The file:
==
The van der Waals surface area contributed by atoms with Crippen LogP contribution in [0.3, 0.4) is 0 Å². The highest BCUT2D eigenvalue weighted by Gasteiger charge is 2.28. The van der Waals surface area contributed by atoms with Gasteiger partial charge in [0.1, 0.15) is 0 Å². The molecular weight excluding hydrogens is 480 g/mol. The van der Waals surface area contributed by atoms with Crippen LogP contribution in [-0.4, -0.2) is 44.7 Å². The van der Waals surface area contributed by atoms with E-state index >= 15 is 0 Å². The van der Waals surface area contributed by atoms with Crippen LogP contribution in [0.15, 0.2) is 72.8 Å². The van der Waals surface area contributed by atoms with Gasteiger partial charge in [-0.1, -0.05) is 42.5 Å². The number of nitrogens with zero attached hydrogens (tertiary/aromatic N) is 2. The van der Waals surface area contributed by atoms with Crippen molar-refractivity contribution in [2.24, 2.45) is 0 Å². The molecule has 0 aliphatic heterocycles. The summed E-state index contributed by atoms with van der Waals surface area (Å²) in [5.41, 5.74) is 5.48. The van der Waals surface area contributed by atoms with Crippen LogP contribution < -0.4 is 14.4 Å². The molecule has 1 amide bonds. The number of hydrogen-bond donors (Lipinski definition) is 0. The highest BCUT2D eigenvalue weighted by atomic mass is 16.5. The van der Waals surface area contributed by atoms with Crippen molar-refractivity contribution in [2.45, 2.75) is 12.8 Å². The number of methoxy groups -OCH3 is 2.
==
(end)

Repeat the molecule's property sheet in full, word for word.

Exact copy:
The van der Waals surface area contributed by atoms with Crippen LogP contribution in [0.3, 0.4) is 0 Å². The highest BCUT2D eigenvalue weighted by Gasteiger charge is 2.28. The van der Waals surface area contributed by atoms with Gasteiger partial charge in [0.1, 0.15) is 0 Å². The molecular weight excluding hydrogens is 480 g/mol. The van der Waals surface area contributed by atoms with Crippen LogP contribution in [-0.4, -0.2) is 44.7 Å². The van der Waals surface area contributed by atoms with E-state index >= 15 is 0 Å². The van der Waals surface area contributed by atoms with Crippen LogP contribution in [0.15, 0.2) is 72.8 Å². The van der Waals surface area contributed by atoms with Gasteiger partial charge in [-0.1, -0.05) is 42.5 Å². The number of nitrogens with zero attached hydrogens (tertiary/aromatic N) is 2. The van der Waals surface area contributed by atoms with Crippen molar-refractivity contribution in [2.24, 2.45) is 0 Å². The molecule has 0 aliphatic heterocycles. The summed E-state index contributed by atoms with van der Waals surface area (Å²) in [5.41, 5.74) is 5.48. The van der Waals surface area contributed by atoms with Crippen LogP contribution < -0.4 is 14.4 Å². The molecule has 1 amide bonds. The number of hydrogen-bond donors (Lipinski definition) is 0. The highest BCUT2D eigenvalue weighted by atomic mass is 16.5. The van der Waals surface area contributed by atoms with Crippen molar-refractivity contribution in [2.45, 2.75) is 12.8 Å². The number of methoxy groups -OCH3 is 2.